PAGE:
Feb 1, 2010 (CIDRAP News) – The Obama administration today released its $3.8 trillion budget for the 2011 fiscal year, trimming some public health programs but posting notable gains for food safety and bioterror countermeasures.
Proposed increases in two key public areas come just days after the Obama administration instituted a 3-year freeze on nonsecurity-related funding that it says will save $250 billion over the next decade. Overall, the US Department of Health and Human Services's (HHS's) share of the proposed federal budget is $81.3 billion, a $1.7-billion increase from the previous year.
The spending plan, if passed, takes effect in October 2010 when the next fiscal year begins. HHS secretary Kathleen Sebelius unveiled the HHS budget today at a press briefing. She said it includes key components to continue rebuilding the public health infrastructure, so that it is "a true healthcare system that promotes better health all the time."
Alongside other measures, such as reducing healthcare fraud and improving health information technology, Sebelius singled out food safety as an area that will receive a sizeable increase. The budget would target $318 million more to the US Food and Drug Administration (FDA) for food safety efforts.
In March 2009 President Barack Obama appointed a cabinet-level panel, the Food Safety Working Group, to advise him on ways to revitalize the nation's food safety laws in the wake of a troubling spate of foodborne disease outbreaks.
Last July the US House of Representatives passed the Food Safety Enhancement Act, which would give the FDA more power to and resources to prevent outbreaks. The legislation awaits Senate action.
She also noted that the budget includes $500 million to upgrade the nation's countermeasures against bioterror threats. The boost comes just days after a Congressional commission reported that the nation has done little over the past year to improve its capability to respond to a biological weapons attack.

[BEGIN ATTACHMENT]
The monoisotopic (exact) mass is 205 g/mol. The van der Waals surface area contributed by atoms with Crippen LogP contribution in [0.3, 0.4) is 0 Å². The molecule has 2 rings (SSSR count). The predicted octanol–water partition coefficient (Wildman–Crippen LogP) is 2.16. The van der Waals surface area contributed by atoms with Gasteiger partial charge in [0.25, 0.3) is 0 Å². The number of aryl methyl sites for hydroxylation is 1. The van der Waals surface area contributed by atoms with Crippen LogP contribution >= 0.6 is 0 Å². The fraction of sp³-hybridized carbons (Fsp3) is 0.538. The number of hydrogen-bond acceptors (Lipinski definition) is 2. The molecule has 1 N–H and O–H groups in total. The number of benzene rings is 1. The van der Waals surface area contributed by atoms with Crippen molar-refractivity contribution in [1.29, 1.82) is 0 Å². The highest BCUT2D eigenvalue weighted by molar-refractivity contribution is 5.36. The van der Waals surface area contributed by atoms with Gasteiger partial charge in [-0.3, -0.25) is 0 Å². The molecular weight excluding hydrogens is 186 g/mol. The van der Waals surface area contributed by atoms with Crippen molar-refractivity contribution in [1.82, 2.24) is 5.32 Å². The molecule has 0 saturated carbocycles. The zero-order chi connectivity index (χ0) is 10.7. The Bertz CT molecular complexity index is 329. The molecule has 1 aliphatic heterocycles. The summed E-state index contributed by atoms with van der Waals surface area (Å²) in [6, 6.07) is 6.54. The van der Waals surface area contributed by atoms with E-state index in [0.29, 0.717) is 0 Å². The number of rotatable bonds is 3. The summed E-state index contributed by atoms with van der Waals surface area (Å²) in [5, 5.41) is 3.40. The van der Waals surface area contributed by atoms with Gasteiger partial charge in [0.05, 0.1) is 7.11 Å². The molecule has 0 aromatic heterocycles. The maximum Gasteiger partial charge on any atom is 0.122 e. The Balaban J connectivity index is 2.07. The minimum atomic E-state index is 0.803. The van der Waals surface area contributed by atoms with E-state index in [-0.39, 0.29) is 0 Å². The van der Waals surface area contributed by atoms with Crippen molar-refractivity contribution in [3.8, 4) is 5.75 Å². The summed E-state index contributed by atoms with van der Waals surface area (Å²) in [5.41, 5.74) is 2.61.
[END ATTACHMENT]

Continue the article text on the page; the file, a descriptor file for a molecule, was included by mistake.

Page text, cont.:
Funds for new food safety initiatives
New funding for food safety, a 30% increase from last year, will help the FDA and the US Centers for Disease Control and Prevention (CDC) focus on prevention, strengthen surveillance and enforcement, and improve response, all key priorities of Obama's Food Safety Working Group.
The funds would help integrate federal and state food safety activities, pilot new tracking and tracing technology, deliver analytical tools to help officials deploy safety strategies, modernize lab capacity, and train and hire more foreign and domestic inspectors.
FDA commissioner Margaret A. Hamburg, MD, said in a statement today that the new resources "will strengthen our ability to act as a strong and smart regulator, protecting Americans through every stage of life, many times each day."
"This budget supports the ability for patients and families to realize the benefits of science that are yielding revolutionary advances in the life and biomedical sciences," she said.
At a press briefing today, Patrick McGarey, director of the FDA's budget office, said the increase consists of $79.8 million in budgetary authority and $238 million in user fees from programs such as inspection, registration, and export certificates.
Bill Marler, a prominent food-safety attorney based in Seattle, told CIDRAP News today that it would take more than $1 billion to fund all of the measures suggested in new food safety legislation, and the new funds in the proposed budget cover only about a fourth of that amount. He said he understands the severe economic situation the nation is in, and he worries that passage of ambitious new legislation without adequate resources may further burden the FDA.
He cautioned that the user fees that appear to be a key component of FDA's 2011 budget have not been signed into law. Marler said the House passed the user fee legislation in July along with the funding mechanism, but the Senate version still awaits a vote and does not spell out the funding component.